Quadrantids, 2013

Posted December 31, 2012 by User 1


The new year is almost here again and that means the return of the Quadrantid meteor shower. The shower is named for the now-defunct constellation Quadrans Muralis from where meteors of the shower appear to radiate from. A clear view of this radiant is optimal but unnecessary as meteors may appear throughout the sky.

The Quadrantids are characterized by a very short peak period of just a few hours during which the vast majority of the meteors fall. As a result, the time frame for viewing is very narrow and half the world may not see any at all due to the shower occurring during broad daylight. In 2013, the peak is expected to occur around 13:00 UTC on January 3rd. A waning gibbous moon (67.2% illuminated) will be present and may hide some of the fainter meteors. This almost half moon will likely be less of a problem than light pollution (being several times dimmer than a full moon) and so a location away from the city is still ideal.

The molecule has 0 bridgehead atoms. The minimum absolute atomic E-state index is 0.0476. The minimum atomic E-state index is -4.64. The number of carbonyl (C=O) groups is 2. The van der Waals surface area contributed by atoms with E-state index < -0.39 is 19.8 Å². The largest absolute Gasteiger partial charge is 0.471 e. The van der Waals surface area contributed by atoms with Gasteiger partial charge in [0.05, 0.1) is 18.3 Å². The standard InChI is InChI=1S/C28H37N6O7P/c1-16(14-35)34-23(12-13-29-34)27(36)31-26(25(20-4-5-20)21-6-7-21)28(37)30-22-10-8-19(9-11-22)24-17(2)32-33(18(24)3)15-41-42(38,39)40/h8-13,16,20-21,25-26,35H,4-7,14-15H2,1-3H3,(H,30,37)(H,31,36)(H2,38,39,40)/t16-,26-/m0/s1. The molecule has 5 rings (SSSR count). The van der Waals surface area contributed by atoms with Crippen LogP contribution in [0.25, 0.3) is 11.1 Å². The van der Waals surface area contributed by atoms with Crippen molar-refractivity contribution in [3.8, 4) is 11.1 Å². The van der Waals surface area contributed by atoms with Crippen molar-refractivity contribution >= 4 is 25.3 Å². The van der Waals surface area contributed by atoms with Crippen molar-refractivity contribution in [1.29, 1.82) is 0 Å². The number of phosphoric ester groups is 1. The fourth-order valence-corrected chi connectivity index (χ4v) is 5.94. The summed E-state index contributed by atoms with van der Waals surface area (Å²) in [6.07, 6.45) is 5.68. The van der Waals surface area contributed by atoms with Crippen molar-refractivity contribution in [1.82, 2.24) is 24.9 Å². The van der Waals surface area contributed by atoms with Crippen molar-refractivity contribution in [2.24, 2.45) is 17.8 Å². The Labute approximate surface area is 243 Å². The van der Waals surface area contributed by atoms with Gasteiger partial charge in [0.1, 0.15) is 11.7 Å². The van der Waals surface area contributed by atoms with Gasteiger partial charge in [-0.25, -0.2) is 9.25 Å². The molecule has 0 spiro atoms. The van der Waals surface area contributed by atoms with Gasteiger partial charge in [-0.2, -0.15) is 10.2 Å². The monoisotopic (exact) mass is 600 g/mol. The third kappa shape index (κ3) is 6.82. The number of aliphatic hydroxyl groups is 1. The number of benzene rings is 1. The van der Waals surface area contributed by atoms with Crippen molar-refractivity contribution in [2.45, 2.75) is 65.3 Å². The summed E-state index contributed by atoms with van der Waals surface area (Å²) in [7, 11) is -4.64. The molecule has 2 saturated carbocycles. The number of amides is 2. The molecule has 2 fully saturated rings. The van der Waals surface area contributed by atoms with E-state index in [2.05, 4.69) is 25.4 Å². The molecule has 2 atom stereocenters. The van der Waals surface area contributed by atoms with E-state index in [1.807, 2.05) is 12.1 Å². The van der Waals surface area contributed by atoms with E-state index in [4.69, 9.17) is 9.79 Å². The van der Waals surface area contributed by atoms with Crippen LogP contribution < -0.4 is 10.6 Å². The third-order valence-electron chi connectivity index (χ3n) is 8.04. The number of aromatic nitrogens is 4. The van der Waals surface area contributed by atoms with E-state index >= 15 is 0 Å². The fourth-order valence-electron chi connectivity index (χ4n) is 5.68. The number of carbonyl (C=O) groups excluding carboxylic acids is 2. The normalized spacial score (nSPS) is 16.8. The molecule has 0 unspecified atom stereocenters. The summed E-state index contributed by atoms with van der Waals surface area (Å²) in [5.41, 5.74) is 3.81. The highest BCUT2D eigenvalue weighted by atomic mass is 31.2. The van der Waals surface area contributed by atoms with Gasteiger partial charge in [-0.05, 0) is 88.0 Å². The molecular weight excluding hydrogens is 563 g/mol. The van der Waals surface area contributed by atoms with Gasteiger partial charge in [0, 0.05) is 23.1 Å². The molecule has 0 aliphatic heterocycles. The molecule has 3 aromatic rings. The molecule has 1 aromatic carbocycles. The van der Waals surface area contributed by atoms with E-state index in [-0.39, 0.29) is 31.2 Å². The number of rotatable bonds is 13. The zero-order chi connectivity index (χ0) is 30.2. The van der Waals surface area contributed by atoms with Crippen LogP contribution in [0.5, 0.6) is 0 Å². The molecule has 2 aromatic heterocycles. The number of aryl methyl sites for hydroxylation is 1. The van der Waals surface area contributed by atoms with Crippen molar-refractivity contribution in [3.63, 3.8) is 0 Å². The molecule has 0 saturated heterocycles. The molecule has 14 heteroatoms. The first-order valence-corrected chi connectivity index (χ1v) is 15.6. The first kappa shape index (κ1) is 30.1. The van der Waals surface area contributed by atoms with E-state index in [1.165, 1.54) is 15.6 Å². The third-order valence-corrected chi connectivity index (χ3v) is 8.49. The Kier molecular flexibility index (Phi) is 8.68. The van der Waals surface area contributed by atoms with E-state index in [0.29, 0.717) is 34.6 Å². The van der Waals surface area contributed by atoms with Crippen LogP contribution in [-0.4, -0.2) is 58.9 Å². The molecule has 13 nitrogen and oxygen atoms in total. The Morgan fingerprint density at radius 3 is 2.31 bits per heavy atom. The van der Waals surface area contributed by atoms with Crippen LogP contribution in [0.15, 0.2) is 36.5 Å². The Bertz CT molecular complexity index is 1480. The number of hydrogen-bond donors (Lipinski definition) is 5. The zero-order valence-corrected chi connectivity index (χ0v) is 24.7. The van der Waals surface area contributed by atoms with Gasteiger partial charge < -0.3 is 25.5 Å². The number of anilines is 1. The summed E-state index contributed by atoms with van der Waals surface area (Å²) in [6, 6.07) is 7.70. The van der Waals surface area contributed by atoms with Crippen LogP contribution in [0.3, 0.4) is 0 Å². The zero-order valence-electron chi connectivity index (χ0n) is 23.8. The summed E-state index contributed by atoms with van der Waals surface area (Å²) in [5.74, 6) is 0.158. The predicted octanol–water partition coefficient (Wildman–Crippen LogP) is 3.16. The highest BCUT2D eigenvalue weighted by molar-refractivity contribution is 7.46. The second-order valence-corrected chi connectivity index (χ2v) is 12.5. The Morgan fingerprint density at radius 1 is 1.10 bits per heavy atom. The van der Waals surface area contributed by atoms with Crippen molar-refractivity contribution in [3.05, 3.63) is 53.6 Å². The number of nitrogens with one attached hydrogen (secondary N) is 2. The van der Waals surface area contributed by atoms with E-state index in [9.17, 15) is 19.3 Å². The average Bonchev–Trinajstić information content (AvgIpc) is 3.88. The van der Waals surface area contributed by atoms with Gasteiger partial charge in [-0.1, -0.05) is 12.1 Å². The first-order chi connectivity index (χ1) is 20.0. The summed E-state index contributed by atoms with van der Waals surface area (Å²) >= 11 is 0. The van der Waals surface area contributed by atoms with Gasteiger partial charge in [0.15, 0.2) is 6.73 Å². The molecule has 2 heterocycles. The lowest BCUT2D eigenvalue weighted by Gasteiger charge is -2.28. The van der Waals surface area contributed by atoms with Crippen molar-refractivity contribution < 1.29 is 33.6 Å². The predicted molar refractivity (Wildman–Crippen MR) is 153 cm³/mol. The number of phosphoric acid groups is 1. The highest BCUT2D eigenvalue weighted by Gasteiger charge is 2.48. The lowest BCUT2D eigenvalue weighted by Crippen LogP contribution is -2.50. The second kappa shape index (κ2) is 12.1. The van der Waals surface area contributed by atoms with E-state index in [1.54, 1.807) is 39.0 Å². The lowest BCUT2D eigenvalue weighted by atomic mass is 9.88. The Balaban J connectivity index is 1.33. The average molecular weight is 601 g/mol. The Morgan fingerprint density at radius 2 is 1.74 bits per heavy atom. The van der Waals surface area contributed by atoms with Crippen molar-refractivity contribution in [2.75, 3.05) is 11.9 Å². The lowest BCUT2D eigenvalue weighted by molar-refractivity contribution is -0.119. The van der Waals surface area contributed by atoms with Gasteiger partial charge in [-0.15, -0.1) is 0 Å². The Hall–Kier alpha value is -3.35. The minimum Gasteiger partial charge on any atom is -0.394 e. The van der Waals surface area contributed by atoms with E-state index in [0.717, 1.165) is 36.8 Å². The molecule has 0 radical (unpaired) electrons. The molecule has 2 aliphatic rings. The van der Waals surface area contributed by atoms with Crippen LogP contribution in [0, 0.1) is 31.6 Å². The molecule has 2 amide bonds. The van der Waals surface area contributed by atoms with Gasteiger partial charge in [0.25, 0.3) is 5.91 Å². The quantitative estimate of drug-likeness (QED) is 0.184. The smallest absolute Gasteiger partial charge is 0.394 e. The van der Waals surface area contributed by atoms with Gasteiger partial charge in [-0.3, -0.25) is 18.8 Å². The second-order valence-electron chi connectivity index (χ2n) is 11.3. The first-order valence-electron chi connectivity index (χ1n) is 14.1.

The previous Quadrantids in 2012 had a peak zenithal hourly rate (ZHR) of 83 (in other words, 83 meteors per hour were visible under ideal conditions). A ZHR of 90 was observed in 2011. The rate this year is expected to be similar.


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